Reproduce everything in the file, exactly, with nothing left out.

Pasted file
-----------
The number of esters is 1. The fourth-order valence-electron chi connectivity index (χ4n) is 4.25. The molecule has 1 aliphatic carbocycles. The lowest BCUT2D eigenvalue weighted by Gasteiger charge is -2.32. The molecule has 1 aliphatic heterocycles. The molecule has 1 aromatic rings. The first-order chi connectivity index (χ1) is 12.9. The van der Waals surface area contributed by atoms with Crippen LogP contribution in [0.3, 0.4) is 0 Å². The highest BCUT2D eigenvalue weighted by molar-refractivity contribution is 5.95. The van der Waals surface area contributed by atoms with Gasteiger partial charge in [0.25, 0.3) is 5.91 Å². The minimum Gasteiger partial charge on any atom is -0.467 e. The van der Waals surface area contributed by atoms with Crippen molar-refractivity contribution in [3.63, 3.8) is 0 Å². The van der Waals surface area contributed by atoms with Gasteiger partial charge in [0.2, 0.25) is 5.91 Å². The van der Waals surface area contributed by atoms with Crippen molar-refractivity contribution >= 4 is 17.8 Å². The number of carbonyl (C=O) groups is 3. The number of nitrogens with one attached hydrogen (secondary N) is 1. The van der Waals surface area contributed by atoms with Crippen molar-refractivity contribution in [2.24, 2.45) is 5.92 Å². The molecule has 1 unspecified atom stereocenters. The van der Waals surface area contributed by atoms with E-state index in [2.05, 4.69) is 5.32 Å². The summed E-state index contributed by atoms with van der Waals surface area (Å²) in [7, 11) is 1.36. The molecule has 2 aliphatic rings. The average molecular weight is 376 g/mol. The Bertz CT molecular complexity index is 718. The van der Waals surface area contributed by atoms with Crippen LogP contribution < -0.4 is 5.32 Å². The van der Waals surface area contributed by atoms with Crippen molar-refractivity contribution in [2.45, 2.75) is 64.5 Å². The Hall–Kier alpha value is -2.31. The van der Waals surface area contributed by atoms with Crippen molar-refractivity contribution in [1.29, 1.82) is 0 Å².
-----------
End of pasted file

The number of esters is 1. The fourth-order valence-electron chi connectivity index (χ4n) is 4.25. The molecule has 1 aliphatic carbocycles. The lowest BCUT2D eigenvalue weighted by Gasteiger charge is -2.32. The molecule has 1 aliphatic heterocycles. The molecule has 1 aromatic rings. The first-order chi connectivity index (χ1) is 12.9. The van der Waals surface area contributed by atoms with Crippen LogP contribution in [0.3, 0.4) is 0 Å². The highest BCUT2D eigenvalue weighted by molar-refractivity contribution is 5.95. The van der Waals surface area contributed by atoms with Gasteiger partial charge in [0.25, 0.3) is 5.91 Å². The minimum Gasteiger partial charge on any atom is -0.467 e. The van der Waals surface area contributed by atoms with Crippen molar-refractivity contribution in [3.63, 3.8) is 0 Å². The van der Waals surface area contributed by atoms with Gasteiger partial charge in [0.2, 0.25) is 5.91 Å². The van der Waals surface area contributed by atoms with Crippen molar-refractivity contribution >= 4 is 17.8 Å². The number of carbonyl (C=O) groups is 3. The number of nitrogens with one attached hydrogen (secondary N) is 1. The van der Waals surface area contributed by atoms with Crippen molar-refractivity contribution in [2.24, 2.45) is 5.92 Å². The molecule has 1 unspecified atom stereocenters. The van der Waals surface area contributed by atoms with E-state index in [2.05, 4.69) is 5.32 Å². The summed E-state index contributed by atoms with van der Waals surface area (Å²) in [7, 11) is 1.36. The molecule has 2 aliphatic rings. The average molecular weight is 376 g/mol. The Bertz CT molecular complexity index is 718. The van der Waals surface area contributed by atoms with Crippen LogP contribution < -0.4 is 5.32 Å². The van der Waals surface area contributed by atoms with Crippen molar-refractivity contribution in [2.45, 2.75) is 64.5 Å². The Hall–Kier alpha value is -2.31. The van der Waals surface area contributed by atoms with Crippen molar-refractivity contribution in [1.29, 1.82) is 0 Å².